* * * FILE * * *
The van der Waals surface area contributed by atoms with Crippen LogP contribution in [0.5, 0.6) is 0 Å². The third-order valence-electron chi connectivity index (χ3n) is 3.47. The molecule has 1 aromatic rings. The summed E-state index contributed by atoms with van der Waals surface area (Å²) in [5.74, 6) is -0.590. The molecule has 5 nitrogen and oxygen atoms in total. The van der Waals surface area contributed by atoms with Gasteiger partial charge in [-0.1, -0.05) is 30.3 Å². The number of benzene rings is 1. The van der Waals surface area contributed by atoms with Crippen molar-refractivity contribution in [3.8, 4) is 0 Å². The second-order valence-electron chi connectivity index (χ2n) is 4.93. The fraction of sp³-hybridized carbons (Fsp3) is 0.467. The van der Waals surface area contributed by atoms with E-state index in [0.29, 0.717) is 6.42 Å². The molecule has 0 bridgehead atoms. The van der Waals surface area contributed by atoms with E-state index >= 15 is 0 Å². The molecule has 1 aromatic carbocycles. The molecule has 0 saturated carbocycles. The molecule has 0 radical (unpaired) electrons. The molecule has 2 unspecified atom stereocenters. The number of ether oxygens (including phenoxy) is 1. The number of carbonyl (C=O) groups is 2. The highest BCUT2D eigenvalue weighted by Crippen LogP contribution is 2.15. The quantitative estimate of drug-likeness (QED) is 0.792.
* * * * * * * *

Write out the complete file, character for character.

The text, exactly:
The van der Waals surface area contributed by atoms with Crippen LogP contribution in [0.5, 0.6) is 0 Å². The third-order valence-electron chi connectivity index (χ3n) is 3.47. The molecule has 1 aromatic rings. The summed E-state index contributed by atoms with van der Waals surface area (Å²) in [5.74, 6) is -0.590. The molecule has 5 nitrogen and oxygen atoms in total. The van der Waals surface area contributed by atoms with Gasteiger partial charge in [-0.1, -0.05) is 30.3 Å². The number of benzene rings is 1. The van der Waals surface area contributed by atoms with Crippen molar-refractivity contribution in [3.8, 4) is 0 Å². The second-order valence-electron chi connectivity index (χ2n) is 4.93. The fraction of sp³-hybridized carbons (Fsp3) is 0.467. The van der Waals surface area contributed by atoms with E-state index in [0.29, 0.717) is 6.42 Å². The molecule has 0 bridgehead atoms. The van der Waals surface area contributed by atoms with E-state index >= 15 is 0 Å². The molecule has 1 aromatic carbocycles. The molecule has 0 saturated carbocycles. The molecule has 0 radical (unpaired) electrons. The molecule has 2 unspecified atom stereocenters. The number of ether oxygens (including phenoxy) is 1. The number of carbonyl (C=O) groups is 2. The highest BCUT2D eigenvalue weighted by Crippen LogP contribution is 2.15. The quantitative estimate of drug-likeness (QED) is 0.792.